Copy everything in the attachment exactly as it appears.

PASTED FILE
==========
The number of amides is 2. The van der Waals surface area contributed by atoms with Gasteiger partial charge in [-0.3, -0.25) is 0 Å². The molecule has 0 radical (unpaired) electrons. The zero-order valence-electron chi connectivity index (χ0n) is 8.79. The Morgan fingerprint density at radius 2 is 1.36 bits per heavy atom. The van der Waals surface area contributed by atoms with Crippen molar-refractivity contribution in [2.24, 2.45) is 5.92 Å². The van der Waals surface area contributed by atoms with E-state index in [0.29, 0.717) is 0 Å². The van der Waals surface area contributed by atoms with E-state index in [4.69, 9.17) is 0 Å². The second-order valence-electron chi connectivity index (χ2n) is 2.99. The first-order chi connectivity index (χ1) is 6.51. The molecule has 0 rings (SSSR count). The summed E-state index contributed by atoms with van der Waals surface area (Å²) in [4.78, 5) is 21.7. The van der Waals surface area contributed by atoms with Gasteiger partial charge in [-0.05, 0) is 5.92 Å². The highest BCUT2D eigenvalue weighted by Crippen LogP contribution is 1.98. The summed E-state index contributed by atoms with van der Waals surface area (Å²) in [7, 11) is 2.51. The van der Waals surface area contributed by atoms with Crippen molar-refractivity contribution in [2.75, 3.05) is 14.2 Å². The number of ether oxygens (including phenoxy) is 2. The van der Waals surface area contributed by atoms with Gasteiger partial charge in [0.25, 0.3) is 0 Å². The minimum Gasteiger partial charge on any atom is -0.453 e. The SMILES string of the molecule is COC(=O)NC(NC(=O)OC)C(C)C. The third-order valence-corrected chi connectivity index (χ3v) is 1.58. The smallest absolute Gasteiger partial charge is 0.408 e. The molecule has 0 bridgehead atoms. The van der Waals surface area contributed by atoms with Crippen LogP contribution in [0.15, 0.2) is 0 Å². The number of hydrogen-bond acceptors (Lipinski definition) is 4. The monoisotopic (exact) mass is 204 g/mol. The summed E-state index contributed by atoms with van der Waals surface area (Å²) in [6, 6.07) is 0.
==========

The number of amides is 2. The van der Waals surface area contributed by atoms with Gasteiger partial charge in [-0.3, -0.25) is 0 Å². The molecule has 0 radical (unpaired) electrons. The zero-order valence-electron chi connectivity index (χ0n) is 8.79. The Morgan fingerprint density at radius 2 is 1.36 bits per heavy atom. The van der Waals surface area contributed by atoms with Crippen molar-refractivity contribution in [2.24, 2.45) is 5.92 Å². The van der Waals surface area contributed by atoms with E-state index in [0.29, 0.717) is 0 Å². The van der Waals surface area contributed by atoms with E-state index in [4.69, 9.17) is 0 Å². The second-order valence-electron chi connectivity index (χ2n) is 2.99. The first-order chi connectivity index (χ1) is 6.51. The molecule has 0 rings (SSSR count). The summed E-state index contributed by atoms with van der Waals surface area (Å²) in [4.78, 5) is 21.7. The van der Waals surface area contributed by atoms with Gasteiger partial charge in [-0.05, 0) is 5.92 Å². The highest BCUT2D eigenvalue weighted by Crippen LogP contribution is 1.98. The summed E-state index contributed by atoms with van der Waals surface area (Å²) in [7, 11) is 2.51. The van der Waals surface area contributed by atoms with Crippen molar-refractivity contribution in [2.75, 3.05) is 14.2 Å². The number of ether oxygens (including phenoxy) is 2. The van der Waals surface area contributed by atoms with Gasteiger partial charge in [0.25, 0.3) is 0 Å². The minimum Gasteiger partial charge on any atom is -0.453 e. The SMILES string of the molecule is COC(=O)NC(NC(=O)OC)C(C)C. The third-order valence-corrected chi connectivity index (χ3v) is 1.58. The smallest absolute Gasteiger partial charge is 0.408 e. The molecule has 0 bridgehead atoms. The van der Waals surface area contributed by atoms with Crippen LogP contribution in [0.15, 0.2) is 0 Å². The number of hydrogen-bond acceptors (Lipinski definition) is 4. The monoisotopic (exact) mass is 204 g/mol. The summed E-state index contributed by atoms with van der Waals surface area (Å²) in [6, 6.07) is 0.